Eating an avocado daily increases elasticity and firmness in skin, study shows
The next time you visit the grocery store, consider stocking up on avocados and make them a part of your regular diet.
In a recent study conducted through a collaboration at the UCLA Center for Human Nutrition, David Geffen School of Medicine at UCLA, avocado consumption was shown to increase skin elasticity and firmness.
Dr. Zhaoping Li, chief of the division of clinical nutrition at UCLA, said using avocados as facial masks may be helpful, but eating them is far more beneficial for your skin.
“In the bigger context, skin is a part of the body and you can’t just rely on topical treatment to keep your skin in great health,” Dr. Li said. “Skin health is only going to go so far, especially if your body is not in the best condition.”
Dr. Li explained that beauty has to start internally: What you put inside your body is going to have a great effect on the outside of your body.
For this initial study, 39 women age 27 to 73 were assigned to either eat one avocado daily or, for the control group, to continue their normal diet for eight weeks.
The women selected in the study all had the same skin type. Researchers used a device called a cutometer to measure facial skin elasticity, firmness, pigmentation, sebum and hydration. The test measurements were applied to the forehead and under the eyes.
After eight weeks, the subjects who ate an avocado daily showed significant increase in elasticity and firmness in the skin compared to the control group. At the end of the study, researchers concluded that daily avocado consumption can lead to improved elasticity and firmness to the facial skin of healthy women.
“This study showed more accurately that if you want your skin to be young and vibrant, then the best approach is not just topicals, but improving your whole diet. When you take care of your entire body with proper nutrition then your skin is going to reflect that,” Dr. Li said.
Dr. Li said an avocado study for men likely would take place at a later date. This study was limited to women for more precise data, because men and women have different skin structures due to hormonal differences.
The avocado study was the third natural food study on skin health performed at the UCLA Center for Human Nutrition. Earlier studies explored the benefits of pomegranates and almonds, with the intent to measure how natural foods can play a role in overall health, including skin health.
‘Fatty’ benefits of avocados
“What we have learned from this study is that avocado is a very unique fruit,” Dr. Li said. “It has a lot of fibers, monounsaturated fatty acids and phytonutrients and it has an impact on many, if not all, of the organ systems inside of our body.”
Dr. Li explained that if you regularly consume a natural food such as avocado, which holds natural unsaturated fat, to replace processed foods that have saturated fats, you would be improving your diet and overall health significantly.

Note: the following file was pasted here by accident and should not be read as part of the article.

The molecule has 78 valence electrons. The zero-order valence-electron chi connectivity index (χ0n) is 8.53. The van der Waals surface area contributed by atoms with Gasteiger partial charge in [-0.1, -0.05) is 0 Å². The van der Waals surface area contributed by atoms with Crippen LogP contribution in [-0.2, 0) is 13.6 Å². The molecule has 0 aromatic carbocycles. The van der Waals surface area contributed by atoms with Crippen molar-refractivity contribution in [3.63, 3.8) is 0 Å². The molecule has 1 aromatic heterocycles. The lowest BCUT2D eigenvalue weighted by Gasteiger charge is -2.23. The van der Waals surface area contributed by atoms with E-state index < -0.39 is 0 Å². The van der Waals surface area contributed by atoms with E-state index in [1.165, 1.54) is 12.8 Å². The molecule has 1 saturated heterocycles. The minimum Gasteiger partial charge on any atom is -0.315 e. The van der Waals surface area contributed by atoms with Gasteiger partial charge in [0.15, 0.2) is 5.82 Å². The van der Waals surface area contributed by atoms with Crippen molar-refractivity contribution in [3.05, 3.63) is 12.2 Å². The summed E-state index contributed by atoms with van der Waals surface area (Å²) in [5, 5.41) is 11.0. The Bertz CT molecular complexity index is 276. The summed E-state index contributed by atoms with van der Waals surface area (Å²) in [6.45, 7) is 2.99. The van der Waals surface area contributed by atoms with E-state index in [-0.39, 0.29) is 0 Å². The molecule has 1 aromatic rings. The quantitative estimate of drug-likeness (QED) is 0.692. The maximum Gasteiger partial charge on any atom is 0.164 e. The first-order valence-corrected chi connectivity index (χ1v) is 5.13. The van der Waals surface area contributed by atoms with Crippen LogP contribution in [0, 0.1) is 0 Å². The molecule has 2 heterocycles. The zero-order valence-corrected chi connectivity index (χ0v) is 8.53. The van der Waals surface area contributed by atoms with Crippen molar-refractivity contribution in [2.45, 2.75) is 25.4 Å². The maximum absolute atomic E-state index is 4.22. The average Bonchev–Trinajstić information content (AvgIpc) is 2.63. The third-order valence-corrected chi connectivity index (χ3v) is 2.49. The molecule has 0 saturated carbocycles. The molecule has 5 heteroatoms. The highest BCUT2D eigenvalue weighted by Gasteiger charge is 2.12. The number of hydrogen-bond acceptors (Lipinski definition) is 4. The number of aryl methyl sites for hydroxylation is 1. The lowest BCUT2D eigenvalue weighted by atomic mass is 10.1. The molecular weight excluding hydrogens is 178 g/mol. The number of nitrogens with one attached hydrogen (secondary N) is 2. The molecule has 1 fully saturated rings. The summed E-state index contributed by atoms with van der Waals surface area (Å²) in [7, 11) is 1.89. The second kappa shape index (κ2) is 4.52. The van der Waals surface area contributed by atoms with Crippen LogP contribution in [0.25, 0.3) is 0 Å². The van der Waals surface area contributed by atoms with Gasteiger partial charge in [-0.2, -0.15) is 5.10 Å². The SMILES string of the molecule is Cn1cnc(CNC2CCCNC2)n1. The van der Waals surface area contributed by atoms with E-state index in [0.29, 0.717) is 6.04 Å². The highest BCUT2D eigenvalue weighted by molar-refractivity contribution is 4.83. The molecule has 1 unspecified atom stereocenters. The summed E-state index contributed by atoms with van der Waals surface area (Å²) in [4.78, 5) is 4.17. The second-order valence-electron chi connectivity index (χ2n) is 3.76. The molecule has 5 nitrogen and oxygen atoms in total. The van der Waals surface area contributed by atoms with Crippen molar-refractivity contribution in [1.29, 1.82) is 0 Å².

“If you can swap out your high-fat processed foods like sausages with avocado, you will be doing yourself a favor,” Dr. Li said. “Avocados are high in fat, but it’s good fat. This counters the public opinion that all fats are bad.”
Fats play many physiological roles including helping the body absorb vitamins. Some nutrients the body receives from food are fat-soluble, meaning they cannot be absorbed without the help of fatty acids.
“The dietary quality of the foods you’re getting your fats from really matters," Dr. Li said. "Natural food, particularly in place of processed food, is what we want to be eating to prevent disease, to keep ourselves in good health, and that includes keeping our skin healthy.”
Carotenoids in avocados
Avocados also contain a phytonutrient called carotenoids that act as antioxidants in the body. Though avocados are a fruit, its carotenoids have cancer-fighting properties similar to those of many cruciferous vegetables, such as broccoli.
The body can convert carotenoids to vitamin A, which is linked to vision and a strong immune system.
Carotenoids are responsible for the light-green pigmentation found inside the flesh of an avocado. They are also responsible for pigmentation in other fruits and vegetables such as oranges, apricots, grapefruit, carrots and squash.
Phytonutrients in avocados promote better health
In addition to a high quantity of fiber, avocados possess phytochemicals and other nutrients which aid in many physical health processes such as:
- Lowering blood pressure (due to high levels of potassium)
- Lowering cardiovascular inflammation
- Prevention of cataracts and protection against UV light damage
- Keeping you regular and preventing constipation
- Preventing congenital anomalies at birth for pregnant women
Dr. Li explained that the nutrients contained in avocados not only help with the repair of damaged skin but, because they contain a high level of antioxidants, support multiple functions in the body. It’s similar to the nutritional value of grapes.
“A lot of those natural compounds in avocados share the same characteristics as the resveratrol found in grapes and the many other phytonutrients found in other fruits and vegetables,” Dr. Li said.
“It brings us back to the main point of all of our research, which is that replacing processed foods with natural foods improves our organs, improves our skin, and improves our health altogether.”
To learn more about the benefits of other fruits and vegetables, please visit the UCLA Center for Human Nutrition.